3000 yd capability!

Discussion in 'Large-Bore/Small-Bore Rifle/Shotgun' started by JLA, Sep 30, 2011.

  1. Regular Joe

    Regular Joe New Member

    Sep 28, 2010
    Do a little bit of reading here:
    In WWII, Germany used the 88mm cannon very widely. Note that it fired a 17 lb. armor piercing round at just over 3,700 fps. Experimental models were fitted with barrels that tapered on the inside, and also had progressively accelerating twist rates. That was 60 years ago.
    A coupla' decades back, one of the gun rags did a little test run with the "Eargeshplittenloudenboomer", which was a 378 Weatherby necked to .22 cal. to determine the fastest that a bullet could be propelled in a rifled barrel. They came up with something around 5,300 fps.
    P.O. Ackley did all of this in the '40's, and found the same figure with rifled, and about 6,000 fps with a smooth bore. We are certainly NOT dealing with "new" or "evolved" technology here! We are chasing our tails over old and previously proven stuff.
    If you want to see gun research at the quintessential maximum in all of human history, check this little piece about the German 800 mm rail gun. Shells weighed something like 7,900 lbs. and yes, this was 60+ years ago.
    Last edited: Oct 9, 2011
  2. al45lc

    al45lc New Member

    Mar 8, 2010
    colorful colorado
    Some fellas from Colorado have made shots to 3000+ yds on prairie dogs and scored, using a custom railgun and wildcat caliber based on the .338 Lapua case. I can tell you that the rifle in the picture wouldn't do it, the scope is way too much in line with the bore. I believe that the one on the railgun had a mount 4" higher than the front. The article is in the July 2008 issue of Varmint Hunter magazine.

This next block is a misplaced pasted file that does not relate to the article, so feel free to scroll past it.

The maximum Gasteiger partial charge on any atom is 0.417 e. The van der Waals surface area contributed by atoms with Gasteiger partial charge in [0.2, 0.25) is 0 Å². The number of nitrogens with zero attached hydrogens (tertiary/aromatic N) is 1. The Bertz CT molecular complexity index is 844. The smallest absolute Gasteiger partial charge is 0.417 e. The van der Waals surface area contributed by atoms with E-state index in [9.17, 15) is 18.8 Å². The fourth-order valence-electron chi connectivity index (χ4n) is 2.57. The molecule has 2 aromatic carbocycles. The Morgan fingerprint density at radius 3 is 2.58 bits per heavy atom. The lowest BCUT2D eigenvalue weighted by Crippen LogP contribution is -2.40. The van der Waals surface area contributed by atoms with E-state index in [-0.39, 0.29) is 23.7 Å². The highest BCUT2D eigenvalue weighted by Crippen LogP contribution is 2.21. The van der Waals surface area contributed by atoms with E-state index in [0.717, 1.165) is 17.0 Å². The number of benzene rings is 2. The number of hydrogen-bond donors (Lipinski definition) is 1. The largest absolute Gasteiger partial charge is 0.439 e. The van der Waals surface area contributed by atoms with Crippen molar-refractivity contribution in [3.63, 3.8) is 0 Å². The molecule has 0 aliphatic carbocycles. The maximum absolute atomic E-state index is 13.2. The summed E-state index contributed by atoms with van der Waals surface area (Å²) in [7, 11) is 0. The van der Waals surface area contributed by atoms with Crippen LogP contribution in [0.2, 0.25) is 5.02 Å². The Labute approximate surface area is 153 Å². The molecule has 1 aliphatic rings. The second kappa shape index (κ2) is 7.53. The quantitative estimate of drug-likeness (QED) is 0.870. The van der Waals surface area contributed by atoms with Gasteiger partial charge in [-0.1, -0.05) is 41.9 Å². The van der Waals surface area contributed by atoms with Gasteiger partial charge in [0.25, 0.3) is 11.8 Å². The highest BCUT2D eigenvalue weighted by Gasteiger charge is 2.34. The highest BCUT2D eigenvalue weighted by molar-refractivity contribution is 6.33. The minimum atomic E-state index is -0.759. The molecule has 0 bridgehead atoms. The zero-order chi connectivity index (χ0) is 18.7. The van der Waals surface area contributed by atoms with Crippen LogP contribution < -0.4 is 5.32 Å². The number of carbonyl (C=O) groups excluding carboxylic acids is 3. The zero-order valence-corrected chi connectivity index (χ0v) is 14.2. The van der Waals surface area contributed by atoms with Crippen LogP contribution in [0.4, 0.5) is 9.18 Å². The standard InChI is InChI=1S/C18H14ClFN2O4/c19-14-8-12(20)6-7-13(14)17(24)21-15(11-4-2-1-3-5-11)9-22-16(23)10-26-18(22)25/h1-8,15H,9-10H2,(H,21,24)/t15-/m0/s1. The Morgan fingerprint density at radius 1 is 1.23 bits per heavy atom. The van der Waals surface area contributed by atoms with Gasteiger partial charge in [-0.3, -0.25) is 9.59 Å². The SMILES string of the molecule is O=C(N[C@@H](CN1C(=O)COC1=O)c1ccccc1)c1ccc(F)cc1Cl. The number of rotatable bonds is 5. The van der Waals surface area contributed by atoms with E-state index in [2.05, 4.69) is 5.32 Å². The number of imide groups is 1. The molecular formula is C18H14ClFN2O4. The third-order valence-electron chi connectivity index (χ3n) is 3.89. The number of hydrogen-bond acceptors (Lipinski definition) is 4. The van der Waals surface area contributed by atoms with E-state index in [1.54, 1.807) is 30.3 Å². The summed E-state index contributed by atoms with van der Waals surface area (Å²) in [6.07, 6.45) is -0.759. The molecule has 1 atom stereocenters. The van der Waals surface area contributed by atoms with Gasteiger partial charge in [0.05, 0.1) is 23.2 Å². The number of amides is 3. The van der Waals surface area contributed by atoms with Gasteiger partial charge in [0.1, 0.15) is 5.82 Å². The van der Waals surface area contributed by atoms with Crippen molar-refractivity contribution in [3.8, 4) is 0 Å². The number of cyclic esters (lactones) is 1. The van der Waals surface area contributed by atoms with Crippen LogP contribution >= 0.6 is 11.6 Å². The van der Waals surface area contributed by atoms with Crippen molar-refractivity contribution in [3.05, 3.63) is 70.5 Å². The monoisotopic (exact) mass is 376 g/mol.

3. Jim K

    Jim K New Member

    Dec 6, 2009
    Reminds me a bit of those cheap binoculars advertised to let you see things at 210 feet. Heck, I can see the sun without binoculars and it is 93 million miles away.

    Just about any high power rifle will shoot 3000 yards (about 1.7 miles). That rifle may be more accuate than most (and the price reflects it) but 1/2 MOA is not that great any more, and I have a couple of rifles that will do it consistently with the right loads. A rifle that will do 1/2 MOA at 100 yds will do 1/2 MOA at 1000 yards; the reason most won't is the load and bullet, not the rifle.

    What they don't say is what angle of departure is needed to get that 3000 yards. They sure don't get it with the rifle and scope as pictured (as al45lc points out).

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